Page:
It probably took over an hour before it started to feel at all similar to Comic-Con. No one was in a rush to enter on Friday. The whole thing reminded my of my first year attending, in 2006. If you wanted to go somewhere and see something, you could do it without a crush of humanity standing between you and your destination.
There were also more than a few empty booths, where vendors hadn't set up yet.
As you can see, there was no carpet this year at Comic-Con. I'm sure this was a cost-saving measure.
Before too long, though, more people made their way in, and things started to pick up just a little bit.
This show had more displays than, say, the New York Comic Con from October, though they were often more scaled back. I think I've seen this Iron Man before, but I don't care. It was still fun to see some of the Comic-Con extravagance I'm used to!
Some updated Special Edition banners hung from the ceiling.
These hallways are usually packed with people in costume.
The Comic-Con lines made a modest return, and I did my best to get in some of them. This one is for autograph tickets and wound around the back of the convention center!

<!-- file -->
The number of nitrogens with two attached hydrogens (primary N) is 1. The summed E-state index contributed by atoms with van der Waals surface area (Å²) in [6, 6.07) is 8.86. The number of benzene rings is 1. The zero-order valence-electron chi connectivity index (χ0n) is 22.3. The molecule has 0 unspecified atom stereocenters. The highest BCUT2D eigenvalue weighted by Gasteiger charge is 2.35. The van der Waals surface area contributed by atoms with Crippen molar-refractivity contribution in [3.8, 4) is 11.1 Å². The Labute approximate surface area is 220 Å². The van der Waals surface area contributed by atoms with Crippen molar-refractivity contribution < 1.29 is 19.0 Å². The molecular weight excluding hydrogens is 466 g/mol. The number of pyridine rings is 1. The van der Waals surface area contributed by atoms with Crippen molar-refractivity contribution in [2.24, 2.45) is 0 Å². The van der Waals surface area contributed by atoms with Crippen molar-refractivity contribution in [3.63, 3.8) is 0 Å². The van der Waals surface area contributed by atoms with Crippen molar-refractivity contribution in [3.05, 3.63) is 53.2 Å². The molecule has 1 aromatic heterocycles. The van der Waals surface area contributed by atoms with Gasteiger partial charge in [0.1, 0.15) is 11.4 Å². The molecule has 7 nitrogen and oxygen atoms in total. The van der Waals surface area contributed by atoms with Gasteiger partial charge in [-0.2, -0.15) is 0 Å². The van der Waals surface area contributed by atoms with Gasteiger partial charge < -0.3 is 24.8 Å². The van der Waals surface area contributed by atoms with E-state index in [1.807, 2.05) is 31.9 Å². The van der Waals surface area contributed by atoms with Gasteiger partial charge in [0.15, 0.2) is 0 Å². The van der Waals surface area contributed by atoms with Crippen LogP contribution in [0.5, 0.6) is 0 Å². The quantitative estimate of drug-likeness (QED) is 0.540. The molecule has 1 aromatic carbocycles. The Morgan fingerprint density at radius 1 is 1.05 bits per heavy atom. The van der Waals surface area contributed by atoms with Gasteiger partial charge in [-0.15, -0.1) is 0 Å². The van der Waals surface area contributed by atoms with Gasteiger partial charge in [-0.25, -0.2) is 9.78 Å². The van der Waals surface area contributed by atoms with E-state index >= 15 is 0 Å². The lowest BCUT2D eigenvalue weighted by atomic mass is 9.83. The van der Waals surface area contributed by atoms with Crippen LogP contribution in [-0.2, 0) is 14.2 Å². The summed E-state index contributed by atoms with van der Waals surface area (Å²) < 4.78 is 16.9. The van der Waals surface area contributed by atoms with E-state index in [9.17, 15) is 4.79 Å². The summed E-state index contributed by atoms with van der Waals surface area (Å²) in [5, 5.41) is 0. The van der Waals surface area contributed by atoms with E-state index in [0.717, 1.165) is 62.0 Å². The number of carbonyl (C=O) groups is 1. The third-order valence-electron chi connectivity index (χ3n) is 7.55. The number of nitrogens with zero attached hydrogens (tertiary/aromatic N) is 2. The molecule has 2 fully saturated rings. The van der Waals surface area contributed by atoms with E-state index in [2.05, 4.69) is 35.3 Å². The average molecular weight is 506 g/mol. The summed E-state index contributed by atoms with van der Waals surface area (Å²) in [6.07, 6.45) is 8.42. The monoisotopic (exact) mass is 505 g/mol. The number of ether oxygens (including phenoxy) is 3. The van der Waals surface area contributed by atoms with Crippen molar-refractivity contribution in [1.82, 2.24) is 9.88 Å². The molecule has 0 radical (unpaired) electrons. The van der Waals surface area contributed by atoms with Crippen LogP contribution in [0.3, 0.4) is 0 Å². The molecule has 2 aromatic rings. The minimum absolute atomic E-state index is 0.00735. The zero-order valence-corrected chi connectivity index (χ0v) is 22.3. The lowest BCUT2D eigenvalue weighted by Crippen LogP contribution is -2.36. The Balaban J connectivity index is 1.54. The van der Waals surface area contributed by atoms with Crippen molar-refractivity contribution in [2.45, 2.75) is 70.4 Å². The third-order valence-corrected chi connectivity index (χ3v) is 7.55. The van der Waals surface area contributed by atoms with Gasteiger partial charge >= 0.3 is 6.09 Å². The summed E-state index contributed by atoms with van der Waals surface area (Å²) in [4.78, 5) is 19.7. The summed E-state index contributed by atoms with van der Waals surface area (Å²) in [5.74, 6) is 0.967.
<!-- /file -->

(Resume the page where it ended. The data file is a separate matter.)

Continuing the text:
There was a total of one big outside banner this year, for the HBO show The Peacemaker.
Perhaps the most important vendor of all returned for 2021 - THE TACO TRUCK! I was so glad to see this food truck. It was like seeing a friend. I ordered a burrito.
I took a lot of pictures of the signs. I do not apologize.
Friday wasn't a big day for costumes, but there were still some to see. Dr. Strange's floating cloak was well done.
Hall A was the most sparsely populated area of the convention center. To fill up some space, the convention set up these canvases to take pictures in front of.
There were still a number of big, impressive displays on the show floor. I have no idea what this one was for, but still...there it is.
Star Trek actor Brent Spinner had an autograph signing for his new book! I was able to get a ticket by getting in line and then going back through the line three times. Spiner remarked at how stupid he felt getting pictures taken when you couldn't see most of anyone's faces. But this was my first Comic-Con in over two years, so hey - we're taking the picture.
There was a big and impressive Pac Man booth on the show floor, there to promote the upcoming Pac Man Museum video game.
The booth had a few displays, but was mostly set up as a way to let attendees play the new game!
This was a popular booth for the duration of the show, and one of the few booths with long wait times to enter. I did get to play the game for a while at the end of one day.